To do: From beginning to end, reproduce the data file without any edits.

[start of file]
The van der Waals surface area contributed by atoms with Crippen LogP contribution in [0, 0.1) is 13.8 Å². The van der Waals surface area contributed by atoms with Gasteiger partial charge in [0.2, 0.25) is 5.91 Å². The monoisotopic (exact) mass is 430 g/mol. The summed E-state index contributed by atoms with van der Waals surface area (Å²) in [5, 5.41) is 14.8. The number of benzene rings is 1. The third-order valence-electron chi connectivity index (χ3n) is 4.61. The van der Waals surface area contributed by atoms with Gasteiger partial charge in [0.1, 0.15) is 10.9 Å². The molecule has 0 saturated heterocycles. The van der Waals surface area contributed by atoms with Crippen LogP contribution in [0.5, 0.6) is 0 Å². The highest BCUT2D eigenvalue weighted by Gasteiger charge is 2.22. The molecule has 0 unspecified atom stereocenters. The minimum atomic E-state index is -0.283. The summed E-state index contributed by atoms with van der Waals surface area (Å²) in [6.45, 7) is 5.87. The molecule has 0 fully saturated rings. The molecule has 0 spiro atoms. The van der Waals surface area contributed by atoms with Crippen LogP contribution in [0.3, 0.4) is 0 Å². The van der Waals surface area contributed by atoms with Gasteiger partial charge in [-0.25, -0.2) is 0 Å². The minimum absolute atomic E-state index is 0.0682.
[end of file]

The van der Waals surface area contributed by atoms with Crippen LogP contribution in [0, 0.1) is 13.8 Å². The van der Waals surface area contributed by atoms with Gasteiger partial charge in [0.2, 0.25) is 5.91 Å². The monoisotopic (exact) mass is 430 g/mol. The summed E-state index contributed by atoms with van der Waals surface area (Å²) in [5, 5.41) is 14.8. The number of benzene rings is 1. The third-order valence-electron chi connectivity index (χ3n) is 4.61. The van der Waals surface area contributed by atoms with Gasteiger partial charge in [0.1, 0.15) is 10.9 Å². The molecule has 0 saturated heterocycles. The van der Waals surface area contributed by atoms with Crippen LogP contribution in [0.5, 0.6) is 0 Å². The highest BCUT2D eigenvalue weighted by Gasteiger charge is 2.22. The molecule has 0 unspecified atom stereocenters. The minimum atomic E-state index is -0.283. The summed E-state index contributed by atoms with van der Waals surface area (Å²) in [6.45, 7) is 5.87. The molecule has 0 fully saturated rings. The molecule has 0 spiro atoms. The van der Waals surface area contributed by atoms with Crippen LogP contribution in [0.3, 0.4) is 0 Å². The van der Waals surface area contributed by atoms with Gasteiger partial charge in [-0.25, -0.2) is 0 Å². The minimum absolute atomic E-state index is 0.0682.